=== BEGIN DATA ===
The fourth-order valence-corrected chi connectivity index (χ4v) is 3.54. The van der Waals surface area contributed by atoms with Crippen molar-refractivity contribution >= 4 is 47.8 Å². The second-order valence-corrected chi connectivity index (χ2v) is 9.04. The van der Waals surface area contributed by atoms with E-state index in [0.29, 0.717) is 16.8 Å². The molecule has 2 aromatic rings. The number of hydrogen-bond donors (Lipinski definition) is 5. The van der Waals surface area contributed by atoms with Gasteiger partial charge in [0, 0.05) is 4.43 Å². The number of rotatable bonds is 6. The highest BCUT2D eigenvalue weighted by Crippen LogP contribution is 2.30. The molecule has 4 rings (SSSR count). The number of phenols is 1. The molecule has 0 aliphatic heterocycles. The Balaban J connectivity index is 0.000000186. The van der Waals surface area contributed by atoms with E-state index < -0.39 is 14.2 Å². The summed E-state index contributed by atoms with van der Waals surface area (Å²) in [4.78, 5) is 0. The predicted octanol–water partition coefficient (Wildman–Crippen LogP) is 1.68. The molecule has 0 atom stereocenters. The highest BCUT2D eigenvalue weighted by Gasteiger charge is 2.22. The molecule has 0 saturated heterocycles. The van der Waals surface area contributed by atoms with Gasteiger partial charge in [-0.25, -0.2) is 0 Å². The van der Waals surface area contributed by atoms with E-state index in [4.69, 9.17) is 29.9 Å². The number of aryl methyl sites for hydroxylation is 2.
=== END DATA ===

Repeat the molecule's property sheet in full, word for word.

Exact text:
The fourth-order valence-corrected chi connectivity index (χ4v) is 3.54. The van der Waals surface area contributed by atoms with Crippen molar-refractivity contribution >= 4 is 47.8 Å². The second-order valence-corrected chi connectivity index (χ2v) is 9.04. The van der Waals surface area contributed by atoms with E-state index in [0.29, 0.717) is 16.8 Å². The molecule has 2 aromatic rings. The number of hydrogen-bond donors (Lipinski definition) is 5. The van der Waals surface area contributed by atoms with Gasteiger partial charge in [0, 0.05) is 4.43 Å². The number of rotatable bonds is 6. The highest BCUT2D eigenvalue weighted by Crippen LogP contribution is 2.30. The molecule has 4 rings (SSSR count). The number of phenols is 1. The molecule has 0 aliphatic heterocycles. The Balaban J connectivity index is 0.000000186. The van der Waals surface area contributed by atoms with E-state index < -0.39 is 14.2 Å². The summed E-state index contributed by atoms with van der Waals surface area (Å²) in [4.78, 5) is 0. The predicted octanol–water partition coefficient (Wildman–Crippen LogP) is 1.68. The molecule has 0 atom stereocenters. The highest BCUT2D eigenvalue weighted by Gasteiger charge is 2.22. The molecule has 0 saturated heterocycles. The van der Waals surface area contributed by atoms with Gasteiger partial charge in [-0.25, -0.2) is 0 Å². The van der Waals surface area contributed by atoms with E-state index in [4.69, 9.17) is 29.9 Å². The number of aryl methyl sites for hydroxylation is 2.